Published on April 26th, 2012 | by Greg0
Noritake: Bakeware and Glassware
While we’re on the subject, we should mention that it’s not just what sits on the table, or holds the wine bottles, that is important in the kitchen. Beauty and form are important even if they won’t be as visible to guests. But not everything can achieve high marks, and sometimes a single company can actually fall on both sides of the line, offering product lines that feel as contradictory as complementary. That’s the case with the firm Noritake and their bakeware lines, which we liked, and the glassware, which was less convincing.
The good, first. The Noritake Colorwave Graphite Covered Casserole (2 QT) and Colorwave Graphite Square Baker (11 1/4″) were both excellent- heavy, but that’s not a bad thing when it comes to bakeware. Often, heftier stoneware lead to more even cooking, and we found that to be the case with this pair. They look great too- simple, sleek, with a nice matte glaze and available in three other colors beyond the classic graphite (raspberry, chocolate, and green). The packaging wasn’t great, but this cookware is oven, dishwasher, and microwave safe. We tried cooking and baking a few things- cornbread, a bean and sausage casserole- and found them pretty easy to clean and handle. They offer quite a few pieces in the line, and even dinnerware that can match, allowing you to coordinate between sets.
Their website is a little old school, but does allow you to see the various items that they make, including ramekins, square plates, and several types of cups. We definitely recommend browsing through their wares, and one thing to note is that they are pretty good about selling individual pieces of a pattern, and you can register for the pattern you have or want. Quality seemed quite high, and though there aren’t many features here to boast about, it’s excellent bakeware that looks nice and works well. The Casserole runs about $80, and the Baker $55, both available fairly widely.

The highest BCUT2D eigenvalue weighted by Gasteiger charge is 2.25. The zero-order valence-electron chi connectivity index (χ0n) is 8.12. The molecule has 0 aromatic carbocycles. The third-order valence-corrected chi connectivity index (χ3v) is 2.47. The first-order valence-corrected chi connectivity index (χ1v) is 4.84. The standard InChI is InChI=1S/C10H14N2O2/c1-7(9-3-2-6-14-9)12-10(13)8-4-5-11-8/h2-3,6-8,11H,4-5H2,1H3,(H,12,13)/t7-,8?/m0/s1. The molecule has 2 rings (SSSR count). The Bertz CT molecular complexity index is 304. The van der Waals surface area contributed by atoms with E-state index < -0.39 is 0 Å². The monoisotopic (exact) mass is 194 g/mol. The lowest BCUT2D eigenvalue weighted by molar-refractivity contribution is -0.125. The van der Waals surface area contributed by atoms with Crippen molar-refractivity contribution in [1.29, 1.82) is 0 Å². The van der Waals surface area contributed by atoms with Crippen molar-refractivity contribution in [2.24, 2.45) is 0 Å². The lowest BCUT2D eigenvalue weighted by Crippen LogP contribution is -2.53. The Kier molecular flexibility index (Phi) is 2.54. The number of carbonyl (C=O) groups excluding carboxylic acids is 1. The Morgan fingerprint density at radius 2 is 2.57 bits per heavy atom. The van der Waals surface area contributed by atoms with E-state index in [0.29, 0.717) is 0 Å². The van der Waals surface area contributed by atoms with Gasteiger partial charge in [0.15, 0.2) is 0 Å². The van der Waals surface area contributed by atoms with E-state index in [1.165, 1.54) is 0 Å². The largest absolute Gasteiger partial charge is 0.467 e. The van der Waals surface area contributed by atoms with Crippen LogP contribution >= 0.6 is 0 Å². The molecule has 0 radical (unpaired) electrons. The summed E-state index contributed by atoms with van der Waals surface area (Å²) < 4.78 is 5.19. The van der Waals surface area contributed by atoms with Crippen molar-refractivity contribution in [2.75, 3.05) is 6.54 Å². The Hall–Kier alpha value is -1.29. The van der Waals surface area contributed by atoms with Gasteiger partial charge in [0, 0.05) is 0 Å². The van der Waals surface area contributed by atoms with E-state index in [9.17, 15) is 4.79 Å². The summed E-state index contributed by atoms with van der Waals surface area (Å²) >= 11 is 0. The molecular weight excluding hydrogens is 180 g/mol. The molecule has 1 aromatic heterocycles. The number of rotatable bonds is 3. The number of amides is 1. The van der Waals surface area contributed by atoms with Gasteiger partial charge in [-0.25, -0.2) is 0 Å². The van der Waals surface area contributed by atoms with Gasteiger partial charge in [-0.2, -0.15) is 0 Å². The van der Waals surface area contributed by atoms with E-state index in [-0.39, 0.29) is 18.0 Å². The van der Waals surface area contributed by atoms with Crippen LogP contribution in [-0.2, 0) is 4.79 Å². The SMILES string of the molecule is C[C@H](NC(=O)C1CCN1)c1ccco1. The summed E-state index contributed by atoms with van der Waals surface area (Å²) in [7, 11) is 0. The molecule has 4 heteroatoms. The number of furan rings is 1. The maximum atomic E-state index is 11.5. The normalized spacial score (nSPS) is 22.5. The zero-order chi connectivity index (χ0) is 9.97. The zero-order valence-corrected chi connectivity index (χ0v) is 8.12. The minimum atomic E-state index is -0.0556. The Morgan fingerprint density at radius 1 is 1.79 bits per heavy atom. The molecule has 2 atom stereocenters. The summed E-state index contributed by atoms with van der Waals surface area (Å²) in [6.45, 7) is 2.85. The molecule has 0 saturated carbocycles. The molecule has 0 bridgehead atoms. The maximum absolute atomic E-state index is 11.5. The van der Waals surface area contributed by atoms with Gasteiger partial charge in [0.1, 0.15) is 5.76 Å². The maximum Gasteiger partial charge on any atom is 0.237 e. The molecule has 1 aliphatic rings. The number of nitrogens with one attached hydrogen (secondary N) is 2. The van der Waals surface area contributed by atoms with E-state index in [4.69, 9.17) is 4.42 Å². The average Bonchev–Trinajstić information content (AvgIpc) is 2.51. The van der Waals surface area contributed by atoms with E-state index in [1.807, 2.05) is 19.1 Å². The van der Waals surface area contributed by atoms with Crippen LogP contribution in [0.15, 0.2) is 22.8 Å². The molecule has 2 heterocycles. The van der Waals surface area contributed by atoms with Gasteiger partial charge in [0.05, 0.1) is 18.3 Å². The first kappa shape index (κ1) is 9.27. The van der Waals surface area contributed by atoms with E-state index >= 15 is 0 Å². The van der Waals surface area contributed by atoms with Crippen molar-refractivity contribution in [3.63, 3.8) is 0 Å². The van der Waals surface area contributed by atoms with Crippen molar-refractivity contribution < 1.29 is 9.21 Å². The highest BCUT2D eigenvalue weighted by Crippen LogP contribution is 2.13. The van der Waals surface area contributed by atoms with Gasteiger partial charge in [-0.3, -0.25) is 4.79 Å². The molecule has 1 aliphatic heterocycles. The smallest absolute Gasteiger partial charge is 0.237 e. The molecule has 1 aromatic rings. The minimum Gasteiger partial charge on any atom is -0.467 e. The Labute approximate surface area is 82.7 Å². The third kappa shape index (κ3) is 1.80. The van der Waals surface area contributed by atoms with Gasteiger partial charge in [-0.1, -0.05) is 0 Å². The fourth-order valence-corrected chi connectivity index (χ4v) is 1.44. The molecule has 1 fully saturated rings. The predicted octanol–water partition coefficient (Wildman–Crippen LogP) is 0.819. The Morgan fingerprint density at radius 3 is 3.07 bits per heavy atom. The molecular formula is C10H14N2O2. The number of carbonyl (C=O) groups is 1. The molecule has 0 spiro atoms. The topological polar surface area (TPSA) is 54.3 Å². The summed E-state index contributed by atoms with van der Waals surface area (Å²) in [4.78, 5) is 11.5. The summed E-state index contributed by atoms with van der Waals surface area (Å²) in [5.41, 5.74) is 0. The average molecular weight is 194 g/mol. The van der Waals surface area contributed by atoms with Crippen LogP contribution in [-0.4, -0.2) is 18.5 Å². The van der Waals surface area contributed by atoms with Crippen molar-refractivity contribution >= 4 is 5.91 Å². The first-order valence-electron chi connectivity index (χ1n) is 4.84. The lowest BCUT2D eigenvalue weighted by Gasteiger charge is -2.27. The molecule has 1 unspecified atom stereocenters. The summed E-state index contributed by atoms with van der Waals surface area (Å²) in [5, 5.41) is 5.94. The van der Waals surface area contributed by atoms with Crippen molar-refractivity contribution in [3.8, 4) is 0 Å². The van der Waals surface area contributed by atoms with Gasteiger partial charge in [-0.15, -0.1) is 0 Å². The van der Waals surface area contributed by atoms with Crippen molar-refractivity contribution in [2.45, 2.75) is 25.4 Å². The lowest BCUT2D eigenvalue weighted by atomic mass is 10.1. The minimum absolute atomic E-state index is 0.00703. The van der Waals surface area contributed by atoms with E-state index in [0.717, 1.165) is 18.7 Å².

We also have been sipping from the Noritake Eternal Wave Wine Glasses. The same pattern is available in iced tea, goblet, and champagne flutes as well, and we liked that all of the crystal was dishwasher safe (though they do recommend hand washing). Most folks here weren’t so fond of the pattern or style though- the glasses felt oddly balanced, a little fragile, and the swooping design felt a little tacky. Also, the shape of the glass is a bit unusual, and our wine lovers weren’t impressed by the design. It’s a shame, though- we liked the simplicity of the bakeware, but the wine glasses felt like an extreme opposite approach, a sort of form-over-function that didn’t help. Available for around $30.